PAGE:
will relate something of army life as it was lived after marching orders were received.
When the general commanding an army had decided upon a plan of campaign, and the proper time came to put it in operation, he at once issued his orders to his subordinate commanders to have their commands ready to take their place in column at a given hour on a given day. These orders came down through the various corps, division, brigade, regimental, or battery headquarters to the rank and file, whose instructions given them on line would be to the effect that at the stated hour they were to be ready to start with three days rations in their haversacks (this was the usual quantity), the infantry to have forty rounds of ammunition in their cartridge-boxes.
This latter quantity was very often exceeded.
The Army of the Potomac went into the Wilderness
having from eighty to a hundred rounds of ammunition to a man, stowed away in knapsacks, haversacks, or pockets, according to the space afforded, and six days rations similarly disposed of. When Hooker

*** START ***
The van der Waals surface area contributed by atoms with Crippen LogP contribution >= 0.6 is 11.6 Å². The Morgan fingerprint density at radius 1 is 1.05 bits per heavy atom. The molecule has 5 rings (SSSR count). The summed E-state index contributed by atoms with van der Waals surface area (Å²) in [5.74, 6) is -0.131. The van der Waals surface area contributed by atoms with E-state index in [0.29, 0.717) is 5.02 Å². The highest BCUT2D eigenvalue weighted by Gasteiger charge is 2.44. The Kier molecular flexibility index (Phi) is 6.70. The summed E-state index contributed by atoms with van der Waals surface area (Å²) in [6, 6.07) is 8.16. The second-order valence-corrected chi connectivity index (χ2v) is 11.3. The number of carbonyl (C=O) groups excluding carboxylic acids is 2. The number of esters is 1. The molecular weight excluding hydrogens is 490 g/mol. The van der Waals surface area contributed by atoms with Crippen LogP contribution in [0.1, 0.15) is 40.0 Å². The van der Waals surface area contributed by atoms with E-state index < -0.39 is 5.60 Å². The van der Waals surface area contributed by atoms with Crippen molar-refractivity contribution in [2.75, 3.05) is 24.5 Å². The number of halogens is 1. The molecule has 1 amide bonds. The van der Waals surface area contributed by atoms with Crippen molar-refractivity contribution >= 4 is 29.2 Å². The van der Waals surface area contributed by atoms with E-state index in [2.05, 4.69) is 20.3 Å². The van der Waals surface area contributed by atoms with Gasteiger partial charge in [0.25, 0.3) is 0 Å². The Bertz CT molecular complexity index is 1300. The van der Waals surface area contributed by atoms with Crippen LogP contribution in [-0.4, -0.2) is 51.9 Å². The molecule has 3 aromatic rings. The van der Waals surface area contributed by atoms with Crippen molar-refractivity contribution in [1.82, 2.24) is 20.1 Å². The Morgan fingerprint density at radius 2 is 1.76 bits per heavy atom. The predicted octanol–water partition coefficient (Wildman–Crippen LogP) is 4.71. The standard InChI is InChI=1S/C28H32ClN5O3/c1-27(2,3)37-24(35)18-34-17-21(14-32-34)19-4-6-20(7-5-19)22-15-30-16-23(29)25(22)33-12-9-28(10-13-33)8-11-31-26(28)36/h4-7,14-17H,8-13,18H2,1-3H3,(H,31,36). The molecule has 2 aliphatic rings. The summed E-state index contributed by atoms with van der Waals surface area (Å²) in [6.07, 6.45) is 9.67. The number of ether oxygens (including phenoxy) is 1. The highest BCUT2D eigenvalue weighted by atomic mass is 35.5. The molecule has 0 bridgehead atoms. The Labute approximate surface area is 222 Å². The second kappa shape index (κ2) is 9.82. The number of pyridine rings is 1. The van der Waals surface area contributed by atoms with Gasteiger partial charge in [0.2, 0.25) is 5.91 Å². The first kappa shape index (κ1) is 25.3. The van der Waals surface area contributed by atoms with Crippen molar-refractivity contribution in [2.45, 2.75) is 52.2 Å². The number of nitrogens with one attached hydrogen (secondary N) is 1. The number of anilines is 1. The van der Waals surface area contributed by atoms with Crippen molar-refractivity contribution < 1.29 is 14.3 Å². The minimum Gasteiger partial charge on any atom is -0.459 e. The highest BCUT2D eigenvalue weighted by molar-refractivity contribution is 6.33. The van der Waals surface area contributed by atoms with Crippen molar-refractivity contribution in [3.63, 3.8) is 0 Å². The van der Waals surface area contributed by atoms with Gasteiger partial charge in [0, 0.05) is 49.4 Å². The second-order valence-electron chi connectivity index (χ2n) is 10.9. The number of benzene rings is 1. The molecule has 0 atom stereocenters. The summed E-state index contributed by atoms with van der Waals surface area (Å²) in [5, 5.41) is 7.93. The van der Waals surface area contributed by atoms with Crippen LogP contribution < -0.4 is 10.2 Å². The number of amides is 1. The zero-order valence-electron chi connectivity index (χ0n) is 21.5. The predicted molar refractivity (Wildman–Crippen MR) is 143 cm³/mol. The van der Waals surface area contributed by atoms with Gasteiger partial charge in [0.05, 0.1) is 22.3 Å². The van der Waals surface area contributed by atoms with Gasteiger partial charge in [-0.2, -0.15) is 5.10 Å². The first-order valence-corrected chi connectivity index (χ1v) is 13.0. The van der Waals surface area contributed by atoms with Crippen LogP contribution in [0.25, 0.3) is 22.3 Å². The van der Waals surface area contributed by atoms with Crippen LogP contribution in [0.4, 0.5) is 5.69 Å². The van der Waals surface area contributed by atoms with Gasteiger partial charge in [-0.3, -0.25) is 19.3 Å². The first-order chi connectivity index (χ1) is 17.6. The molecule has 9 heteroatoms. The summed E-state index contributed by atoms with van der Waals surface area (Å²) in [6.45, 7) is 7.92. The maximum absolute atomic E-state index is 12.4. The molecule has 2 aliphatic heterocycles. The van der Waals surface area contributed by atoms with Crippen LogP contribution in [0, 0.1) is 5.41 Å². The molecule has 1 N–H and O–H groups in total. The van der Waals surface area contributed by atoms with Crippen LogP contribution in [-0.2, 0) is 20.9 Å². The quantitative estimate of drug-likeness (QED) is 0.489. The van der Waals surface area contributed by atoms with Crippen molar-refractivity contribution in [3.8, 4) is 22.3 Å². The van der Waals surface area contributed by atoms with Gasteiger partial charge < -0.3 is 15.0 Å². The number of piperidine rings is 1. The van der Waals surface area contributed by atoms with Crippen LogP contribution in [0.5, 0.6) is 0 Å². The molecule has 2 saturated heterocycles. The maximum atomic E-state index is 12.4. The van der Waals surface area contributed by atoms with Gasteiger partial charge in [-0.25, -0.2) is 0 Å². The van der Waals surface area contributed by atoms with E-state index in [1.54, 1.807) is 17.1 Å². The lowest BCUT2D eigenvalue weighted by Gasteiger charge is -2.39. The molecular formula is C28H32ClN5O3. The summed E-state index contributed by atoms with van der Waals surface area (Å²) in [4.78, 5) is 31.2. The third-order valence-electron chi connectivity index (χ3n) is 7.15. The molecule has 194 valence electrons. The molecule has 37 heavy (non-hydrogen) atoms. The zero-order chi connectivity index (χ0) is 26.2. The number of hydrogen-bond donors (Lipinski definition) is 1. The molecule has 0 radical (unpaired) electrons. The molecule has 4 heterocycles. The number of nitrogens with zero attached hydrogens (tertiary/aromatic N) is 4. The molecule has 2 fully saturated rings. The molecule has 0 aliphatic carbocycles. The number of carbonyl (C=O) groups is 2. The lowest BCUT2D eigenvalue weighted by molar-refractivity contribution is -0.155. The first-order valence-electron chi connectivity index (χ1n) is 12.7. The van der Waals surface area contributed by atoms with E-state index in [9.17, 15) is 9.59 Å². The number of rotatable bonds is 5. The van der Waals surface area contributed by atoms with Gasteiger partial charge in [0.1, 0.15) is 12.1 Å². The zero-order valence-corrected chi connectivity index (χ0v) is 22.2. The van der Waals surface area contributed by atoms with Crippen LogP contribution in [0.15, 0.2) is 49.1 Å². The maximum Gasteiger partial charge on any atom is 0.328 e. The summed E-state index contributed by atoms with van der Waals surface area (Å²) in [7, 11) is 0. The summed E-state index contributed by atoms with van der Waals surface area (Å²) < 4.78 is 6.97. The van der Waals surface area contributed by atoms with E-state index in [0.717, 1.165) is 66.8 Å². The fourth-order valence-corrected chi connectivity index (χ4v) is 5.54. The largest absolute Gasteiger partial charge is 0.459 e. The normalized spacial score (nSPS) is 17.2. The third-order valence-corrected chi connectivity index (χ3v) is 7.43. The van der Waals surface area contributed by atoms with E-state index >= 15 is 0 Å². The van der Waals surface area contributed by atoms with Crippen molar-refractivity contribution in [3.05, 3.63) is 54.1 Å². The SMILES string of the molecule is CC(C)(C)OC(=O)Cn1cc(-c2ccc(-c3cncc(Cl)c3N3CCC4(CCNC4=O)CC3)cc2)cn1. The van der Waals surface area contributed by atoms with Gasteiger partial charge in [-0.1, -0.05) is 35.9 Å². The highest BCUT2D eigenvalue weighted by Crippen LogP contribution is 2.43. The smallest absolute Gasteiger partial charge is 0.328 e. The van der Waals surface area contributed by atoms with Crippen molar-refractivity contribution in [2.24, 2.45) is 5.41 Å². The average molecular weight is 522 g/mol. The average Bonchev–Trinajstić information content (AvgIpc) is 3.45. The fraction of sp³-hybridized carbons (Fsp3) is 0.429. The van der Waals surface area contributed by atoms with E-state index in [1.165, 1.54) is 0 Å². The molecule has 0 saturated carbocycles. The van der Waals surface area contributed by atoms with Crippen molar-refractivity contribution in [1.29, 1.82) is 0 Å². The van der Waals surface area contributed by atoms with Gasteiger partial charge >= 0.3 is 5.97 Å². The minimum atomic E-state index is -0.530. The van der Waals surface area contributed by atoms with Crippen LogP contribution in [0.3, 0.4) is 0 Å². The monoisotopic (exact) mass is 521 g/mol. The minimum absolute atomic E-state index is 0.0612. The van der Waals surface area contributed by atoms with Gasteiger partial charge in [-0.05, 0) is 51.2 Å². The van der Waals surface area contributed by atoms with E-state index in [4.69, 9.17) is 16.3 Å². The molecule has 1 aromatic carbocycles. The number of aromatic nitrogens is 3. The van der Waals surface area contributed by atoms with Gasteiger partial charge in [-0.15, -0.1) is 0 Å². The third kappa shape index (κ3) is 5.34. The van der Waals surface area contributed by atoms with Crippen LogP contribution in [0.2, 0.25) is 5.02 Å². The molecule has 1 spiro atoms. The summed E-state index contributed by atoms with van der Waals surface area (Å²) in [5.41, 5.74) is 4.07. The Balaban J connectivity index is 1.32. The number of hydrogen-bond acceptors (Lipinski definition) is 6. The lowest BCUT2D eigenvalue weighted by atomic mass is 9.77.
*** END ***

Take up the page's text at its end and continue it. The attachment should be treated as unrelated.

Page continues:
started on the Chancellorsville Campaign
, eleven days rations
were issued to the troops.
Sometimes marching orders came when least expected.
I remember to have heard the long roll sounded one Saturday forenoon in the camp of the infantry that lay near us in the fall of ‘63; it was October 10.
Our guns were unlimbered for action just outside of camp where we had been lying several days utterly unsuspicious of danger.
It was quite a surprise to us; and such Lee
intended it to be, he having set out to put himself between our army and Washington
We were not attacked, but started to the rear a few hours afterwards.
Before the opening of the spring campaign a reasonable notice was generally given.
There was one orderly from each brigade headquarters who almost infallibly brought marching orders.
The men knew the nature of the tidings which he cantered up to regimental headquarters with under